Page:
This much-adored timeless musical made a triumphant return to London in the newly renovated Trafalgar Theatre, now at 650-seat capacity and offering a venue made for stellar acoustics and intimate performances. Delivering pitch-perfect voices, Italian-American sucker punches and a string of falsetto-driven hits, Jersey Boys has exploded back onto the West End stage.
With Broadway Director Des McAnuff’s Jersey Boys, you are paying for the classic show in all its glory with clever staging that takes us on a journey. Characters take turns in planting themselves at the forefront of the narrative, flitting up and down the stairs of a stripped back industrial set. Using just lights, colour and digital screens, The Four Seasons’ raw history is impeccably told, and requires no backdrop of glitz and glamour to truly hammer the emotions home to us. Fallen Angel particularly reminds you of the heartache and pain that continuously simmers within the lives of these four men from Jersey.
A stand-out performance was that of Ben Joyce, who stepped into the shoes of Frankie Valli – shoes he undeniably filled. Joyce is fresh out of drama school (his Instagram goes from his grad show at Mountview to him in the famous Jersey Boys red blazer!) but we didn’t realise that. Watching him on stage, he didn’t feel like a newcomer. His power, emotion, energy and acting choices were that of a West End veteran. He even treated us to some splits mid song in Beggin’! Yet, to carry the load of the protagonist bears no weight on his shoulders, as his voice soars, stuns and serenades us from start to finish. To have a young man in this physically and emotionally challenging marathon of a role is a clever casting choice and one that will give this actor an amazing start to his career.
To not pay mention to the remaining three Seasons would be equal to Tommy Devito’s unpaid debts. Benjamin Yates shines as the ladykiller mobster Tommy with that cheeky smile and brilliant vocals that croon us until Valli properly tests his own pipes. Golden boy Adam Bailey takes on the clean look and intelligence of Bob Gaudio with grace, while the gorgeous baritone voice of Karl James Wilson as Nick Massi rounds off the Four Seasons.
Katy Richardson leads the orchestra of saxophones and trumpets (“We can talk about a whole horn section”) with style and precision, from the band’s first classic Sherry to Who Loves You and, obviously, Oh, What A Night! Some of the cast also become actor musicians with Mark Isherwood playing guitar one minute and then treating us to his Godfather gangster performance as Gyp DeCarlo.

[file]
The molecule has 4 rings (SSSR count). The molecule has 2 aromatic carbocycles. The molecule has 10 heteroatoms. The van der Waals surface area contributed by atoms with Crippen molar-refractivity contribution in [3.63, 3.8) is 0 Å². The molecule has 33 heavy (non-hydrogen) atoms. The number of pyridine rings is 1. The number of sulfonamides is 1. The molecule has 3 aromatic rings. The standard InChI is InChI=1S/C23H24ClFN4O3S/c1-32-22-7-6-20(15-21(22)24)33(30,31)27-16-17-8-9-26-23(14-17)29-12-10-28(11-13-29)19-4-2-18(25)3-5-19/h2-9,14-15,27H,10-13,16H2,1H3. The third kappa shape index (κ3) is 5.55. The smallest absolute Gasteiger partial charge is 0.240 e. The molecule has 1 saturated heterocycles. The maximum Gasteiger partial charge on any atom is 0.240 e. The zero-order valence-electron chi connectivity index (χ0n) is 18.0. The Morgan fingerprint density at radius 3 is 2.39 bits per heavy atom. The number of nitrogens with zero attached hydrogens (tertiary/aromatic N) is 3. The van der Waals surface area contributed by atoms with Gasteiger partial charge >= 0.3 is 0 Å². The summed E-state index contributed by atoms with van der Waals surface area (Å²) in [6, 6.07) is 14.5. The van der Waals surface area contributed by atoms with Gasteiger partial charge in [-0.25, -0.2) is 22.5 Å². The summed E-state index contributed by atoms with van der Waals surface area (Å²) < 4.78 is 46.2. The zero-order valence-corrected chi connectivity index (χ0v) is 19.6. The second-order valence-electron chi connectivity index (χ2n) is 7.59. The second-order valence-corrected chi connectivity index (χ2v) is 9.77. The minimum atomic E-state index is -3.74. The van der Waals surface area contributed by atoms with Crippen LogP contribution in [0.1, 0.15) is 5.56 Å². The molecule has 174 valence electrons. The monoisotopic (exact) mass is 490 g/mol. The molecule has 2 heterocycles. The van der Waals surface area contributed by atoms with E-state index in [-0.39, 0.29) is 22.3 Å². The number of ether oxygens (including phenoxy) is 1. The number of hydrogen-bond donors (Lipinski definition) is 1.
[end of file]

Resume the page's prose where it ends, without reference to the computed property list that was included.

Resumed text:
The final scene leaves us with eyes cast upon the members of a more ‘aged’ Four Seasons. During the reunion at the Rock & Roll Hall of Fame in 1990, the gang reminisces about old times. They all look at the audience and consider what their success meant to them.
Tommy starts laying claim to the fact that none of the other achievements matter – “The Oscars, the Emmys, whatever – you can buy that shit”. With arms outstretched, he says, “But you can’t buy this. You know why? Because this is from the people.” This is being told to the room who went ecstatic for Joyce’s rendition of Can’t Take My Eyes Off You, with applause and an ovation across the Trafalgar Theatre that could have lasted all night. Joyce looked into the lights, eyes brimming with tears. This really is from the people.
It’s not just the people of London who will enjoy Jersey Boys as the show is also embarking on a UK and Ireland tour later this year too. Theatre-goers are ready to breathe long-awaited life back into the West End, and Jersey Boys is not one to miss along the way.
Jersey Boys is booking at the Trafalgar theatre until 2 January 2022.
For tickets, visit: jerseyboysmusical.co.uk
Imagery courtesy of Mark Senior.
View this post on Instagram